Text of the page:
Trembling aspen is intolerant of shade and cannot grow in dense forests. Rather, trembling aspen is an early successional tree, meaning it is one of the first species to grow in a forest that has experienced some kind of disturbance, such as logging or fire.

Derivation of names

The genus name, Populus, is the classical name for the poplar tree. The species name, tremuloides, comes from the Latin tremulus, meaning trembling, and the Greek oides, meaning resembling, because of its similarity to quaking aspen (Populus tremula), a closely related European species that is also known for its trembling or fluttering leaves.

Commercial use

Trembling aspen wood is important for the manufacture of paper and chipboard. It has also been used to make matchsticks, crates, and fences.

Wildlife value

Trembling aspen is an important food source for wildlife. Deer, moose, beavers, and snowshoe hares eat the bark and twigs, while many species of birds eat the buds and seeds. As with many natural pests, some of the pests that affect trembling aspen can benefit biodiversity. For example, heart-rot fungus (Fomes ignarius populinus) causes the inner wood of trembling aspen to decay, creating cavities that can be used as shelter by woodpeckers, owls, flying squirrels, and other wildlife. Hypoxylon canker, a native disease that spreads through a clonal colony until the whole grove dies, hastens the succession to a mature forest.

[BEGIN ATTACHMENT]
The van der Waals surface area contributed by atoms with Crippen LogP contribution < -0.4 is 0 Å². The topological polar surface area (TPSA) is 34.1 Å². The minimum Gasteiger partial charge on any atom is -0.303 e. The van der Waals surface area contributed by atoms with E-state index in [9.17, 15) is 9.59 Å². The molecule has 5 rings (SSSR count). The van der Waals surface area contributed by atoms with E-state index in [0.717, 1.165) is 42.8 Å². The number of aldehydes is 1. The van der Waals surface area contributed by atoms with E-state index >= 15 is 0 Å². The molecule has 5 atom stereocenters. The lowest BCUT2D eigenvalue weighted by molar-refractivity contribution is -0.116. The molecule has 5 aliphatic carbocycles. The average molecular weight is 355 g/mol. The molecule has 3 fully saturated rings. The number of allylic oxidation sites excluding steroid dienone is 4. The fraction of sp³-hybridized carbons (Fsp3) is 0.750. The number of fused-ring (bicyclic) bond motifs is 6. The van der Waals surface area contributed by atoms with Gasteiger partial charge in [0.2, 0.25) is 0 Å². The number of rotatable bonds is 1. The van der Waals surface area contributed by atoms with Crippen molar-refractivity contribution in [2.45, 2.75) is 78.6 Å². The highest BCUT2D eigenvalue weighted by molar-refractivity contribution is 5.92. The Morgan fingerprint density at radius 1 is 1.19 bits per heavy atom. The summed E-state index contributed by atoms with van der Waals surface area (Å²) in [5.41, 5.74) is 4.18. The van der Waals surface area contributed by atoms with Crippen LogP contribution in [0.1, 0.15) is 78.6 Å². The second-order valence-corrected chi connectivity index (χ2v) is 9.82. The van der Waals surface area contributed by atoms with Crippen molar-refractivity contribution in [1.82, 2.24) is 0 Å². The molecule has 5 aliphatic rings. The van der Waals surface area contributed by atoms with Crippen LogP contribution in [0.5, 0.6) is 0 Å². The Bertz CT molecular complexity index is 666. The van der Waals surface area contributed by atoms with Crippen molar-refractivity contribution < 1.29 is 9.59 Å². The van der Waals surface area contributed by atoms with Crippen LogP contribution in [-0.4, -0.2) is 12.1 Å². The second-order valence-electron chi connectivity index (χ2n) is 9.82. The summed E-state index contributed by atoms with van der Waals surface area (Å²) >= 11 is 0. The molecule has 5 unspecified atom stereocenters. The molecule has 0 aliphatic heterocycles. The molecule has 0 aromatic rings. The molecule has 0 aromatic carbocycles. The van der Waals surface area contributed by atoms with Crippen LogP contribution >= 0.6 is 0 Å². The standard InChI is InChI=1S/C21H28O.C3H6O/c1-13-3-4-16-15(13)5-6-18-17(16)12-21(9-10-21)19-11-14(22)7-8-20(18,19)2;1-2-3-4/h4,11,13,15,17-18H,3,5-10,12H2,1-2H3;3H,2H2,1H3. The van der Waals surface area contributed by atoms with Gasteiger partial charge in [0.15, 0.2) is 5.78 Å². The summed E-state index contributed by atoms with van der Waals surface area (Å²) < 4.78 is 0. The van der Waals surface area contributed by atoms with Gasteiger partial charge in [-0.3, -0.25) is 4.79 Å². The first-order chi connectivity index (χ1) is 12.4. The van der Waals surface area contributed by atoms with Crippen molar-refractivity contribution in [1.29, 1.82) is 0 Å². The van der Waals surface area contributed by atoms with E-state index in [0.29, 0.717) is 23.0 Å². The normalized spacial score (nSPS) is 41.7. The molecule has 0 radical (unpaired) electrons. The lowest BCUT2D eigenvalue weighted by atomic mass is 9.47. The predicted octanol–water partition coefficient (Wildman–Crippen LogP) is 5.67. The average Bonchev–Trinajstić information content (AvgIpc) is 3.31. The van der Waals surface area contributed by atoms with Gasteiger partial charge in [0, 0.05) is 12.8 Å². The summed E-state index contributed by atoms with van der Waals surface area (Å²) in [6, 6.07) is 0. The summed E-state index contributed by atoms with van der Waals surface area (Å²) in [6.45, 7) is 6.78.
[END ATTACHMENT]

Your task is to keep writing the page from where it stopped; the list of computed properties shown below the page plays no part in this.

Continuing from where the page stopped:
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Trembling aspen IN TORONTO

Trembling aspen's place in Toronto's urban forest

Trembling aspen provides a unique textural component to the urban forest canopy with its fluttering leaves. It is a short-lived, early successional species, among the first tree species to colonize open spaces. Its light shade allows longer-lived species to spring up beneath them. In Toronto, mature aspens are found in small groves in or along the edge of more mixed forests. Younger groves are becoming increasingly common in more open places as it has been extensively used in restoration projects over the last decade or two. It is often but not exclusively found on moist sites.

Landscape value and potential for home planting

In urban settings, trembling aspen is best enjoyed in natural park-like settings. It is not widely used as an ornamental tree, mainly because of its fairly short lifespan (as little as 25 years, up to about 80 years); its fast-growing, spreading and sprouting roots; and because it is vulnerable to many diseases and pests that cause cankers, defoliation, and boring holes in the trunk.

Pests and diseases: For information on pests and diseases of trembling aspen, see Natural Resources Canada fact sheet. See also above under Wildlife Value.

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WHERE CAN I SEE Trembling aspen?

Find trees on Tree Tour maps at Canadian Tree Tours: